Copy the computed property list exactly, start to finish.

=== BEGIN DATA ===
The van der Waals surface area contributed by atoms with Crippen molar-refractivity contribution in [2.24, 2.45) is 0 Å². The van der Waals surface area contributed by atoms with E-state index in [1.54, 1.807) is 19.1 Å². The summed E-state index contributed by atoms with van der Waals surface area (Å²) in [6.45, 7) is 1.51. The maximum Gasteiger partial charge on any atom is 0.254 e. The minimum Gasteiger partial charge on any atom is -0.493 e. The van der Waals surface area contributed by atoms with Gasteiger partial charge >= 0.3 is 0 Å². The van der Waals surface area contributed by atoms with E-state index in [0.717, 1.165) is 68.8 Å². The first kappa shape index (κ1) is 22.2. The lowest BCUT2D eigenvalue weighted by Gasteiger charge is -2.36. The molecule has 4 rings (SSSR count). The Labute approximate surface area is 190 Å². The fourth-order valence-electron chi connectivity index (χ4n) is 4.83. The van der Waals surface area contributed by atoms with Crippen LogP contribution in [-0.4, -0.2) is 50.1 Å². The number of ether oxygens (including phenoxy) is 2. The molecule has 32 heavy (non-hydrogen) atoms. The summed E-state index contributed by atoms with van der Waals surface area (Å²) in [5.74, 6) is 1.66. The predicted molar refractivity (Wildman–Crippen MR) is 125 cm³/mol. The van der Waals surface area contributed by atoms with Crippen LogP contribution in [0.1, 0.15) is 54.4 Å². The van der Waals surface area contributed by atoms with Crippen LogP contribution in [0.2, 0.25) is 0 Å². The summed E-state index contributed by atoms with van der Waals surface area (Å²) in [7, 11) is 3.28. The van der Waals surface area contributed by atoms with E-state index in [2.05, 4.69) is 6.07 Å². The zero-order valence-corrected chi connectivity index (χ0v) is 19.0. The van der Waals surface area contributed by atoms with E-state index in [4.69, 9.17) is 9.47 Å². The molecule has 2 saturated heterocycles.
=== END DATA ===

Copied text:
The van der Waals surface area contributed by atoms with Crippen molar-refractivity contribution in [2.24, 2.45) is 0 Å². The van der Waals surface area contributed by atoms with E-state index in [1.54, 1.807) is 19.1 Å². The summed E-state index contributed by atoms with van der Waals surface area (Å²) in [6.45, 7) is 1.51. The maximum Gasteiger partial charge on any atom is 0.254 e. The minimum Gasteiger partial charge on any atom is -0.493 e. The van der Waals surface area contributed by atoms with Gasteiger partial charge >= 0.3 is 0 Å². The van der Waals surface area contributed by atoms with E-state index in [0.717, 1.165) is 68.8 Å². The first kappa shape index (κ1) is 22.2. The lowest BCUT2D eigenvalue weighted by Gasteiger charge is -2.36. The molecule has 4 rings (SSSR count). The Labute approximate surface area is 190 Å². The fourth-order valence-electron chi connectivity index (χ4n) is 4.83. The van der Waals surface area contributed by atoms with Crippen LogP contribution in [-0.4, -0.2) is 50.1 Å². The number of ether oxygens (including phenoxy) is 2. The molecule has 32 heavy (non-hydrogen) atoms. The summed E-state index contributed by atoms with van der Waals surface area (Å²) in [5.74, 6) is 1.66. The predicted molar refractivity (Wildman–Crippen MR) is 125 cm³/mol. The van der Waals surface area contributed by atoms with Crippen LogP contribution in [0.1, 0.15) is 54.4 Å². The van der Waals surface area contributed by atoms with Crippen LogP contribution in [0.2, 0.25) is 0 Å². The summed E-state index contributed by atoms with van der Waals surface area (Å²) in [7, 11) is 3.28. The van der Waals surface area contributed by atoms with E-state index in [2.05, 4.69) is 6.07 Å². The zero-order valence-corrected chi connectivity index (χ0v) is 19.0. The van der Waals surface area contributed by atoms with E-state index in [4.69, 9.17) is 9.47 Å². The molecule has 2 saturated heterocycles.